Friday, March 10, 2006

40 years since Nelson's Pillar was blown up

I didn't notice much media interest this week in the 40th anniversary of the blowing up of Nelson's Pillar on 8th March. I remember liking the pillar as a kid. It suited the street, matched the nearby GPO columns and you could walk to the top and have a good view of the city. I didn't give a toss at the time who Nelson himself was but there had been talk of putting a different statue on top and renaming the pillar. The IRA took more clinical action - presumably not liking the English admiral being on the street coming to the 50th anniversary of the Easter Rising.

The Spire today in the same spot is modern and interesting and the idea wasn't bad. To me it looked better in the artist's impressions than in reality. Maybe when they finish all the surrounding plans in O'Connell Street it will give the full impact.

I wrote a previous blog on one of my little trips to the top of the pillar as a kid. I'll recopy it here...

Nelson's Pillar...a quick route to the top!

We approach the 40th anniversary of the blowing up of Nelson's Pillar in March 1966. I was 11 years old when that event occured and I must be one of the youngest today who can tell a tale of being up the famous pillar. My little story is also a reminder of an era of exceptional respect for the clergy.....

One of my pals had an aunt who was a nun. In 1965 she took my pal and I along with a few of his siblings into O'Connell Street, Dublin to see the movie Mary Poppins. This movie seemed to be running endlessly for up to a year in the Metropole Cinema (the cinema is long gone - it was beside Eason's bookshop). Coming out of the cinema after the matinee the towering Nelson's Pillar dominated the street. This wonderful nun said she would take us up to the top of the pillar as a further treat. We joined the end of the very long queue leading to the pillar. In her penguin robes the nun was instantly noticed by the ticket men. Within seconds we were being ushered past the hundreds of waiting people to the pillar entrance. My initial reaction was one of utter shock to be jumping a big queue. In school or elsewhere I would be a dead man walking! I looked nervously at the faces in the queue as we walked briskly past. Everyone was looking at us. However there was not one word of anger, no scowling faces. Quite the opposite in fact - I recall many warm smiles and even a few pleasant salutations to the nun as we passed. My shock melted into a wonderful sense of privilege and the nun grew hugely in my respect for her powers. We were like royalty, this was red carpet treatment!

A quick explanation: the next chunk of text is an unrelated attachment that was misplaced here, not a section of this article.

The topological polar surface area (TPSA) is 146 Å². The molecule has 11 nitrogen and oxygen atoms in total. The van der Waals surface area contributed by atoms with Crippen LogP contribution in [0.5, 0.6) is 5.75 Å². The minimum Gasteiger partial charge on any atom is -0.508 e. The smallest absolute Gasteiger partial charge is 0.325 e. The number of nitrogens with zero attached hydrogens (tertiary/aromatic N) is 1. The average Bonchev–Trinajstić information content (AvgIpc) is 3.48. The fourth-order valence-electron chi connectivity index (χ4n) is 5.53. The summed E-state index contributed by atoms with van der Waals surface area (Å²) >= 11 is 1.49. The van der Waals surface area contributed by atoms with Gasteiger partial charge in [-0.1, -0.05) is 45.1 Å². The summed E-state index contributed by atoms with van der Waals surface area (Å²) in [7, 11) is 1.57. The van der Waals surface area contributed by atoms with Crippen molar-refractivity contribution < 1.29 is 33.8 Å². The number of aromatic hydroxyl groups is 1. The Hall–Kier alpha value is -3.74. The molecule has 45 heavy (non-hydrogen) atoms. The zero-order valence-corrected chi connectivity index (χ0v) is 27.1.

We wound our way gingerly up the poorly lit narrow spiral stone steps inside the pillar. On eventually reaching the top we looked down at O'Connell Street far below and triumphantly noted the size of the queue still stretching up the street. To me the shaft of the pillar below us really seemed too narrow and fragile to support us all on our high viewing platform. We were even looking down at the roof on the huge GPO nearby. I also had a close look at the statue of Admiral Nelson himself on his pedestal just above us.

It was a great and memorable day. I enjoyed Mary Poppins, the excitement of Nelson's Pillar and I learned (alas temporarily!) that it was good practice to have a nun with you in a long queue!

PS - I wonder if that nun is still alive, I don't even recall her name, she was a kind person indeed.

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